User research: reading behavior on an online literary magazine

How might we encourage readers to curl up with a screen the way they used to with a printed book?

Project metadata
Project titleUser research for terrain.org: A Journal of the Built + Natural Environment.
Project taglineImproving engaged reading online through design
Project summaryUsability, interviews, and a heuristic review
Company/client namePublisher, Terrain.org
Project dates/time frameJanuary-April 2016
My major responsibilitiesUser research plan, In -person user interviews in context, literature review on readability
PlatformsWeb
Tools usedPages, Keynote
Key performance metricsIncreased readership, time on page, more donations
TeamUX team of one
Link to final projectTerrain.org

As a writer, you fight a war against indifference. You have to force people to care enough to click through to your story …they must answer a question… is this going to be worth my time?

Quincy Larson, Free Code Camp

Project summary

Terrain.org is an online literary magazine that publishes high quality essays, poetry, and creative nonfiction about the natural and urban environments. This project aimed at increasing readership,  encouraging more engaged reading of longer essays, and increasing donations.

I conducted usability interviews, and an expert review with other designers. My role was user researcher. I interviewed people in person and interpreted the results in collaboration with the publisher and site owner.

Terrain.org, home screens
People choose a story to read based on the featured image, title, and a short excerpt.

Executive Summary

At first glance, Terrain.org was attractive and looked like it was doing well. It had lots of visits (250,000 in 2015) and a large list of subscribers. But, when you went beneath the surface of visual design and images, there were some pain points. The number of subscribers had leveled off. Analytics showed the bounce rate was high (85%) and average time spent on site was low (less than a minute)–a major concern for a literary magazine featuring thoughtful essays, long articles, and poetry.

In addition, donations were low. The site does not show ads.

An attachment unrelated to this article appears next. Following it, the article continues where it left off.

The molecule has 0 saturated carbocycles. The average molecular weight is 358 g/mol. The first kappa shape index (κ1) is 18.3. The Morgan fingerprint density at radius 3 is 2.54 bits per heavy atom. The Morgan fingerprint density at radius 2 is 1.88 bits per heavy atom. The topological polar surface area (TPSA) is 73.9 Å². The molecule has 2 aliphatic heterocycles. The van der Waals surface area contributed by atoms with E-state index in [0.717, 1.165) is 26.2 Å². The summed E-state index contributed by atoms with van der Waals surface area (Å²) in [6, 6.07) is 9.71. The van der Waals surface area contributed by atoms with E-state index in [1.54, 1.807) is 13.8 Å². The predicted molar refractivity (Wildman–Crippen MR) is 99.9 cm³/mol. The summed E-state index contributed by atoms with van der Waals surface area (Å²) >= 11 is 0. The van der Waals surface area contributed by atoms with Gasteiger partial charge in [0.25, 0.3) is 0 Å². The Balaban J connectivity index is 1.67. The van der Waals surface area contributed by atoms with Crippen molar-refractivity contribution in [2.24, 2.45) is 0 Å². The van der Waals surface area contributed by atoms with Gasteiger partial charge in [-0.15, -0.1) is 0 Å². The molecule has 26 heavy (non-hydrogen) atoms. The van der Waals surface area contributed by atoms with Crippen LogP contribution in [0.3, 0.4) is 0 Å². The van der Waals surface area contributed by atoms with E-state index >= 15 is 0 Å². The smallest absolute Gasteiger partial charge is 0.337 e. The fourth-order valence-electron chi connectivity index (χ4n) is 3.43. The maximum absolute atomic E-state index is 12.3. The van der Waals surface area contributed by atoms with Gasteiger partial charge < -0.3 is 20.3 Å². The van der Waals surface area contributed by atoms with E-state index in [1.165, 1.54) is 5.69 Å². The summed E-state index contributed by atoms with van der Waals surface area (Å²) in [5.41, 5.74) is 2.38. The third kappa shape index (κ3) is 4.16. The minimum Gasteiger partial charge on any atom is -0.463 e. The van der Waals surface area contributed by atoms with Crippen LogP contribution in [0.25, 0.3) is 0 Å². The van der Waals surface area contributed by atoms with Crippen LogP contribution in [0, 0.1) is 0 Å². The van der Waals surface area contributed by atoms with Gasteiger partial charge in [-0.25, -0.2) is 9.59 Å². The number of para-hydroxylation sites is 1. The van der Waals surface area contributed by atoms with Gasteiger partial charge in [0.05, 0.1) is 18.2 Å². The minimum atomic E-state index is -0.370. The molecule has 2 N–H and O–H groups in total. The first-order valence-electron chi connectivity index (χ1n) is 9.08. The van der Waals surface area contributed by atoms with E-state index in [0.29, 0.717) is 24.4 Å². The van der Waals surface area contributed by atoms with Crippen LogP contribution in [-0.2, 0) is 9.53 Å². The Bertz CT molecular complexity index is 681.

Pain Points

Session Time

Average duration is less than a minute

Returns

Only 20% of the total viewers were returning visitors.

Bounce Rate

85% of visitors exit from the home page.

Pages Viewed

The average number of pages viewed is 1.5.

In addition, the number of new subscribers has leveled off and few people use the “donations” link (less than 1% of site traffic). These numbers are worrisome for a literary magazine whose goal is to encourage long engaged reading.

Research overview

Since Terrain is an all online journal and there are a lot of challenges to reading longer articles on screens, we started comparing how people read online as compared to print magazines. After a review of the literature on readability and surveying similar text-heavy sites, we conducted an expert review of the site usability. Next we conducted live interviews and walk-throughs of the site with both current Terrain readers and potential readers.

Research questions

We wanted to compare the goals of new visitors browsing the site to newsletter subscribers who clicked through on an article.

  • How does site usability and typography influence engagement with longer literary texts?
  • How do Terrain readers arrive at the site?
  • What are their motivations for coming to the site?
  • What cues do readers use to search for content they want to read.

In addition, we asked people how they thought about supporting or subscribing to ad-free literary sites like this. Did they see the donate button? Were they aware that there were no ads? What would motivate them?

Data analysis

I created a matrix of results from the expert usability review (also called a heuristic evaluation) showing the scores, and comments for each check point, as well as an overall score for the site (54%).

In addition, the number of new subscribers has leveled off and few people use the “donations” link (less than 1% of site traffic). These numbers are worrisome for a literary magazine whose goal is to encourage long engaged reading.

Research overview

Since Terrain is an all online journal and there are a lot of challenges to reading longer articles on screens, we started comparing how people read online as compared to print magazines. After a review of the literature on readability and surveying similar text-heavy sites, we conducted an expert review of the site usability. Next we conducted live interviews and walk-throughs of the site with both current Terrain readers and potential readers.

Research questions

We wanted to understand the goals of new visitors and things like:

  • How does site usability and typography influence engagement with longer literary texts?
  • How do most Terrain readers arrive at the site?
  • What are their motivations for coming there?